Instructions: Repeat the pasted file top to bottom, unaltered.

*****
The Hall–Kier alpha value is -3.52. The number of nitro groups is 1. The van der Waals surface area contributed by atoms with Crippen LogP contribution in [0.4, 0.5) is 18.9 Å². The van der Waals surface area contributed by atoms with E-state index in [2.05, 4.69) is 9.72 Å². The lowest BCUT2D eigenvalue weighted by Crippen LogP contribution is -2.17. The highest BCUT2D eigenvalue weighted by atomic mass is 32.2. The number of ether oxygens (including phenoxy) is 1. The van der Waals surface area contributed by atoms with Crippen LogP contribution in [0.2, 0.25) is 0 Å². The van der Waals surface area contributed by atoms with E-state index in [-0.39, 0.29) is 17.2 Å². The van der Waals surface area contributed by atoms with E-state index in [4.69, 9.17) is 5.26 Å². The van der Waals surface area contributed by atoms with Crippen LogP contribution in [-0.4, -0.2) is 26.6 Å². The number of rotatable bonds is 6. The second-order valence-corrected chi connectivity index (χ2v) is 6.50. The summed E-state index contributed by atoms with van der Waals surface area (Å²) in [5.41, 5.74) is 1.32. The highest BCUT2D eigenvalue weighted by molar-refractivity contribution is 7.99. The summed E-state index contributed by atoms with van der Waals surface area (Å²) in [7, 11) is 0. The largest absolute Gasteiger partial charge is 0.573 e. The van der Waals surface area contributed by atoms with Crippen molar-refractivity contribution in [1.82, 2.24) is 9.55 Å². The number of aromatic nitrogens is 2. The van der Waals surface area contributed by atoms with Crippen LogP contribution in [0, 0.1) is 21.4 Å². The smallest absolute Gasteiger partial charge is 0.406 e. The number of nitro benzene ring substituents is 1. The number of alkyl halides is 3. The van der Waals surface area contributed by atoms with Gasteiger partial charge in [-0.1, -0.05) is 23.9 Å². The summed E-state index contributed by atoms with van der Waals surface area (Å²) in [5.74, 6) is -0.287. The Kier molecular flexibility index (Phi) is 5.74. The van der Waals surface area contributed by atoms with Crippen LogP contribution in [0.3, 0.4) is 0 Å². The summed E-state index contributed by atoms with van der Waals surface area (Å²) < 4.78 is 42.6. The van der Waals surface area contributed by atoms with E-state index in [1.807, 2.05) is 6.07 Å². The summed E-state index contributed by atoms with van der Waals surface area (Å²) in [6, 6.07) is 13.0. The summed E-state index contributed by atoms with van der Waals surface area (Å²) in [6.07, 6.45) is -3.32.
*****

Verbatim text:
The Hall–Kier alpha value is -3.52. The number of nitro groups is 1. The van der Waals surface area contributed by atoms with Crippen LogP contribution in [0.4, 0.5) is 18.9 Å². The van der Waals surface area contributed by atoms with E-state index in [2.05, 4.69) is 9.72 Å². The lowest BCUT2D eigenvalue weighted by Crippen LogP contribution is -2.17. The highest BCUT2D eigenvalue weighted by atomic mass is 32.2. The number of ether oxygens (including phenoxy) is 1. The van der Waals surface area contributed by atoms with Crippen LogP contribution in [0.2, 0.25) is 0 Å². The van der Waals surface area contributed by atoms with E-state index in [-0.39, 0.29) is 17.2 Å². The van der Waals surface area contributed by atoms with E-state index in [4.69, 9.17) is 5.26 Å². The van der Waals surface area contributed by atoms with Crippen LogP contribution in [-0.4, -0.2) is 26.6 Å². The number of rotatable bonds is 6. The second-order valence-corrected chi connectivity index (χ2v) is 6.50. The summed E-state index contributed by atoms with van der Waals surface area (Å²) in [5.41, 5.74) is 1.32. The highest BCUT2D eigenvalue weighted by molar-refractivity contribution is 7.99. The summed E-state index contributed by atoms with van der Waals surface area (Å²) in [7, 11) is 0. The largest absolute Gasteiger partial charge is 0.573 e. The van der Waals surface area contributed by atoms with Crippen molar-refractivity contribution in [1.82, 2.24) is 9.55 Å². The number of aromatic nitrogens is 2. The van der Waals surface area contributed by atoms with Crippen LogP contribution in [0, 0.1) is 21.4 Å². The smallest absolute Gasteiger partial charge is 0.406 e. The number of nitro benzene ring substituents is 1. The number of alkyl halides is 3. The van der Waals surface area contributed by atoms with Gasteiger partial charge in [-0.1, -0.05) is 23.9 Å². The summed E-state index contributed by atoms with van der Waals surface area (Å²) in [5.74, 6) is -0.287. The Kier molecular flexibility index (Phi) is 5.74. The van der Waals surface area contributed by atoms with Crippen LogP contribution in [0.3, 0.4) is 0 Å². The summed E-state index contributed by atoms with van der Waals surface area (Å²) < 4.78 is 42.6. The van der Waals surface area contributed by atoms with E-state index in [1.807, 2.05) is 6.07 Å². The summed E-state index contributed by atoms with van der Waals surface area (Å²) in [6, 6.07) is 13.0. The summed E-state index contributed by atoms with van der Waals surface area (Å²) in [6.07, 6.45) is -3.32.